First things first, why stay at Belyando Crossing? Most people stay because they want to break up the drive from Townsville/Charters Towers to Claremont/Emerald. Some stay because they enjoy sleeping in remote areas, away from the other grey nomads and tourists. Some stay because their car has broken down or they hit a kangaroo or cow on the road. Whatever your reason, it is surely a unique experience. Belyando Crossing looks on the map to be a small township, in fact it is a private business made up of a roadhouse (servo, pub, restaurant), motel and camping ground. There are 8 staff that live at Belyando Crossing who operate the roadhouse, motel and camping ground, at any one time there will be approx. 6 staff on site with the others heading back into town for days off. These staff are here to serve and chat with you. If you are travelling solo, head into the bar at the roadhouse for some company and a chin-wag, there is always a staff member, a truckie or a ringer around the place to talk to. You can also get a good feed at the bar, the T-Bones and Rump steaks are value for money and the burgers will make you melt (personal favorites are the Belyando Burger and Works Burger).
Address: Gregory Development Rd, Belyando Crossing (or Charter Towers)
Location: 200ms south of Charters Towers and 180kms north of Claremont.
Cost for an unpowered campsite: $15 per night.
How to book: Either call the team at Belyando Roadhouse on (07) 4983 5269, or just turn up and ask for a site. Powered sites are numbered however the unpowered section is quite large and unlikely to fill up outside of special event days. That said, be sure to call the roadhouse first to make sure that the camping grounds are open. While we were staying at Belyando the camping grounds were closed down due to a shortage of water in December/ January.
Nights we stayed for: We stayed at Belyando Crossing for 2 months from November 2015 – February 2016. We were working in the roadhouse and sleeping in the accompanying motel. Although we did not stay in the camping grounds, we did clean the campsite bathrooms, spend nights talking with campers who did stay and have a view over the campsite from our motel door and take bookings for the campsites for two months. That qualifies us to have an opinion about this place!
The campsite itself backs onto the Belyando River (when there is water in it) and beyond that is private paddocks. Next to the camping grounds on one side is the motel and manager’s quarters and on the other side is community land with a run down tennis court, some historical graves and a loading ramp. At dusk and dawn you can see kangaroos grazing in the paddocks and at the truck loading ramp and after dark the rat-kangaroos (a real thing) come out and pick up any scraps you may have left behind. Despite their name, they are really cute.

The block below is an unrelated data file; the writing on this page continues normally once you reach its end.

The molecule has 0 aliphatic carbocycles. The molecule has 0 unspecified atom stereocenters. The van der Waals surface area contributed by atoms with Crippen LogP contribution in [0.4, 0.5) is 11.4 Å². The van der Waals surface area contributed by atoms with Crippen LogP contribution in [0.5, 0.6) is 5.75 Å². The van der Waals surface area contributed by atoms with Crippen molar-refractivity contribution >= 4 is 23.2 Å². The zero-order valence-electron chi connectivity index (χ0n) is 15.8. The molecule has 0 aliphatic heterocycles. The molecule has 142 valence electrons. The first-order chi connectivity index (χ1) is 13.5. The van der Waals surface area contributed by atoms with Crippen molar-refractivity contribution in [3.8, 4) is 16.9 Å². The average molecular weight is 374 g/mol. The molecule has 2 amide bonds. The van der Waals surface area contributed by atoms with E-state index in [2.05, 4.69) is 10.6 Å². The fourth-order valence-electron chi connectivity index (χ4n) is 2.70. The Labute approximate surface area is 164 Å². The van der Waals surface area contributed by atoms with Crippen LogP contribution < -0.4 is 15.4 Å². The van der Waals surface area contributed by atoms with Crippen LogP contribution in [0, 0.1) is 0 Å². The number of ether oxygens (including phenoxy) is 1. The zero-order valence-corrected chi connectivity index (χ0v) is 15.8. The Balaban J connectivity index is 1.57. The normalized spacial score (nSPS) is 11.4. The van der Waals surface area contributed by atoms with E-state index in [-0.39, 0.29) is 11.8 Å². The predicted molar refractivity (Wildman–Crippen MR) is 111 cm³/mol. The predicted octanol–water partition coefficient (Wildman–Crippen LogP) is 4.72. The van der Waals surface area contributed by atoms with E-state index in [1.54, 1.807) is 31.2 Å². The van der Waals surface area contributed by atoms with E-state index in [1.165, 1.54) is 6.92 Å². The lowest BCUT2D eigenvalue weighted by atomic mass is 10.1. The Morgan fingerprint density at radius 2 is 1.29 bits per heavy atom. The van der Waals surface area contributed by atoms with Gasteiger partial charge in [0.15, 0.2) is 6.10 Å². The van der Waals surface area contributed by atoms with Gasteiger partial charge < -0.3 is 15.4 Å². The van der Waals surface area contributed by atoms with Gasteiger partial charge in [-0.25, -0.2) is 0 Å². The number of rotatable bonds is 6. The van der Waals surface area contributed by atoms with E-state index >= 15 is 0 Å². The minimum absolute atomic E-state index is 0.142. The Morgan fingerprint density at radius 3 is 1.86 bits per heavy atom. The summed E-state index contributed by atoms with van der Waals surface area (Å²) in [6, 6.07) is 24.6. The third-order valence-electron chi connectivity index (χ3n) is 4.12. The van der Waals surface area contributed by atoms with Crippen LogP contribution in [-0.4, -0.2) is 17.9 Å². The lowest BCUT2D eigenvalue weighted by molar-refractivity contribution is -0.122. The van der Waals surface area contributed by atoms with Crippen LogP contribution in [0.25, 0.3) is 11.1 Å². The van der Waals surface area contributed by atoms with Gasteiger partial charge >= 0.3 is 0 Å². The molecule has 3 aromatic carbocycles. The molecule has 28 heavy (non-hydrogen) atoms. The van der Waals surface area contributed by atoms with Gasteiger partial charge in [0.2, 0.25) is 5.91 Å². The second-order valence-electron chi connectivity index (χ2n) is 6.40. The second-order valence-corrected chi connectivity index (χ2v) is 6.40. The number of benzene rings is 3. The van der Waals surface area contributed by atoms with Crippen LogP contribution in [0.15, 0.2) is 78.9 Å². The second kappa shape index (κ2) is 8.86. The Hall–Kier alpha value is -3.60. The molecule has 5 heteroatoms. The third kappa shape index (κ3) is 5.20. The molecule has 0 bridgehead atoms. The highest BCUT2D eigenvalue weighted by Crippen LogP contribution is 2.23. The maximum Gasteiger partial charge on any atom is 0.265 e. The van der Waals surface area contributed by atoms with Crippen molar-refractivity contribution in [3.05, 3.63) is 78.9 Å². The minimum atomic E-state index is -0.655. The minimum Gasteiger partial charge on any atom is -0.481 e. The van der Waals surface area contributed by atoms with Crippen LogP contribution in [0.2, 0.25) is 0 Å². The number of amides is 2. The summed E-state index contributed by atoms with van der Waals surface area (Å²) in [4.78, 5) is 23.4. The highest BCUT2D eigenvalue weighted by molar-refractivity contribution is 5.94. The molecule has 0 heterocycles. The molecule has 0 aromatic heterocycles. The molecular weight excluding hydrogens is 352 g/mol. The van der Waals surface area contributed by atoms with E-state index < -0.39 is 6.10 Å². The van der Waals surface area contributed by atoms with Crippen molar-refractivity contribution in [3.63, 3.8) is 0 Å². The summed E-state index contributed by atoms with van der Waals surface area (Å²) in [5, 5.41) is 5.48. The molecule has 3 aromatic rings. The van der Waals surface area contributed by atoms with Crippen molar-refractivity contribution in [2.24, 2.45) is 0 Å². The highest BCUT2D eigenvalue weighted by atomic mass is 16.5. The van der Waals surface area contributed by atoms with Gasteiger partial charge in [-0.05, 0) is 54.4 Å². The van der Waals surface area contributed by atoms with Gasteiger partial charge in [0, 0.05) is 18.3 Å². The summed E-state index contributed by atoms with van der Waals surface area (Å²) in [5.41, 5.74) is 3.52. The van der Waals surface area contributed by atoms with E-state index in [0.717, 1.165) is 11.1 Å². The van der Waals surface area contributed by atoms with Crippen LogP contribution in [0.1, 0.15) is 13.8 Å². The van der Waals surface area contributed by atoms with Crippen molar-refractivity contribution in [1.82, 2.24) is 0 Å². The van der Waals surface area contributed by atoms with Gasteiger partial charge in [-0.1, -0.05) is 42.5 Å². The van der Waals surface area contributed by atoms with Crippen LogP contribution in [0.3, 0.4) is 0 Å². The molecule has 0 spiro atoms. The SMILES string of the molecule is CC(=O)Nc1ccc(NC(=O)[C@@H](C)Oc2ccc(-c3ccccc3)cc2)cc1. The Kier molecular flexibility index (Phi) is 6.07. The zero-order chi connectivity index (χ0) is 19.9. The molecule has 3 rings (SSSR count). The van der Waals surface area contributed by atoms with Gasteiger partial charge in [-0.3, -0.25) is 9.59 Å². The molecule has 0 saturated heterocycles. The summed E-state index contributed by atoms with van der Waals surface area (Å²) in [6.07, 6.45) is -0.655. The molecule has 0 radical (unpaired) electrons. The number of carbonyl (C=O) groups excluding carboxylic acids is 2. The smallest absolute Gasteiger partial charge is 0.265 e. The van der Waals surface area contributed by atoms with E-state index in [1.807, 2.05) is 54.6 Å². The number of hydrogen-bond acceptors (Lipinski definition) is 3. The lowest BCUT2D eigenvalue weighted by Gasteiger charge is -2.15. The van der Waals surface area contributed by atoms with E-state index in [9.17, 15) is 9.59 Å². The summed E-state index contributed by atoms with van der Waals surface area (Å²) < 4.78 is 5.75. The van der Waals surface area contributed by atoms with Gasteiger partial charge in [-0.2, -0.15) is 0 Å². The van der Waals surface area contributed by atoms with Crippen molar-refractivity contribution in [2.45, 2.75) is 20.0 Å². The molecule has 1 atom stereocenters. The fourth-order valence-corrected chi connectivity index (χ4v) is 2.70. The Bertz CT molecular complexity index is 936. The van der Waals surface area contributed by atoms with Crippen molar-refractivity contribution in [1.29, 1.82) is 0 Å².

Travel vans and people who are sleeping in their cars most frequently use the unpowered campsite section. The earth here is hard and I would not want to be trying to hammer too many pegs into the ground. The view is very ‘Australian’ but not spectacular; this is a roadhouse, not a tourist attraction. It is however safe and clean. Before working at Belyando I do not think that I would have camped at the roadhouse. As two females I had a bit of a fear of sleeping in a tent surrounded by truckies and drunk cowboys. However that fear has now abated. I would still not want to be trying to get too many pegs in the floor, so it would likely be a night we spent in the small tent that can be held down with just the mattress so the floor, but I wouldn’t be scared to spend the night.
As an unpowered site camper you have access to the amenities block, with hot showers and flushing toilets. You have access to running water however it is pumped form the river and not drinkable. Be sure to bring your own drinking water, or you can by it from the roadhouse.
A night at Belyando Crossing is what you make of it. If you want a good night’s sleep, then you will get it. Once the sunsets the temperature drops and is comfortable for sleeping. Once the sun it up (approx. 4.30am in summer) then it starts to warm up and by 6am it’s a bright as day and sitting on about 30 degrees. If you want to meet locals and have a social night, head to the bar and see who is about. There have been many campers who have stumbled out of the bar and to their vans at midnight with big smiles on their faces and a belly full of rum. There is a pool table in the bar so you can always keep yourselves occupied if there is no one else around.